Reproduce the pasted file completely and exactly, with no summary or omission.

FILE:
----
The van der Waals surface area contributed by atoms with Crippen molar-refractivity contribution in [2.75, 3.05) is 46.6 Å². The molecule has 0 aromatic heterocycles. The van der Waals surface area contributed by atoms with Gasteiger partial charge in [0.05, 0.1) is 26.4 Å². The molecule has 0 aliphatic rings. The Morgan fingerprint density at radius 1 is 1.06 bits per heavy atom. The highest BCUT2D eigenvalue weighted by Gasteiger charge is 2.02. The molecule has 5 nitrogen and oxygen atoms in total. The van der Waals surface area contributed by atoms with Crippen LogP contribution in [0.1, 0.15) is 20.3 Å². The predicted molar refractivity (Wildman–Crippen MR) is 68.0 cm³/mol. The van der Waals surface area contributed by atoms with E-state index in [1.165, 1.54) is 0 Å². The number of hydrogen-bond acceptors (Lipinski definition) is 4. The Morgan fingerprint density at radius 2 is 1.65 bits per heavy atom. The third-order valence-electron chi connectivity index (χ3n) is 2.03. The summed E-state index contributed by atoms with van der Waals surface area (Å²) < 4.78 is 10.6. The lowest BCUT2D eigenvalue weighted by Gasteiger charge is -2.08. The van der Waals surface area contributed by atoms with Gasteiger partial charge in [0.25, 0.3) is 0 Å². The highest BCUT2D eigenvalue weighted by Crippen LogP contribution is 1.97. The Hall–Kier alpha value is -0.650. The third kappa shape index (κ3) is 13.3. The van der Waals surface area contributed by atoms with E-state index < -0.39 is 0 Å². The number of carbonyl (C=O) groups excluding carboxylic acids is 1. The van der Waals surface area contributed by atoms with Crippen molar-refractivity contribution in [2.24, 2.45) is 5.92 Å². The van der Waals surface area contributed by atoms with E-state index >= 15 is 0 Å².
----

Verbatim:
The van der Waals surface area contributed by atoms with Crippen molar-refractivity contribution in [2.75, 3.05) is 46.6 Å². The molecule has 0 aromatic heterocycles. The van der Waals surface area contributed by atoms with Gasteiger partial charge in [0.05, 0.1) is 26.4 Å². The molecule has 0 aliphatic rings. The Morgan fingerprint density at radius 1 is 1.06 bits per heavy atom. The highest BCUT2D eigenvalue weighted by Gasteiger charge is 2.02. The molecule has 5 nitrogen and oxygen atoms in total. The van der Waals surface area contributed by atoms with Crippen LogP contribution in [0.1, 0.15) is 20.3 Å². The predicted molar refractivity (Wildman–Crippen MR) is 68.0 cm³/mol. The van der Waals surface area contributed by atoms with E-state index in [1.165, 1.54) is 0 Å². The number of hydrogen-bond acceptors (Lipinski definition) is 4. The Morgan fingerprint density at radius 2 is 1.65 bits per heavy atom. The third-order valence-electron chi connectivity index (χ3n) is 2.03. The summed E-state index contributed by atoms with van der Waals surface area (Å²) < 4.78 is 10.6. The lowest BCUT2D eigenvalue weighted by Gasteiger charge is -2.08. The van der Waals surface area contributed by atoms with Gasteiger partial charge in [0.25, 0.3) is 0 Å². The highest BCUT2D eigenvalue weighted by Crippen LogP contribution is 1.97. The Hall–Kier alpha value is -0.650. The third kappa shape index (κ3) is 13.3. The van der Waals surface area contributed by atoms with E-state index < -0.39 is 0 Å². The number of carbonyl (C=O) groups excluding carboxylic acids is 1. The van der Waals surface area contributed by atoms with Crippen molar-refractivity contribution in [2.24, 2.45) is 5.92 Å². The van der Waals surface area contributed by atoms with E-state index >= 15 is 0 Å².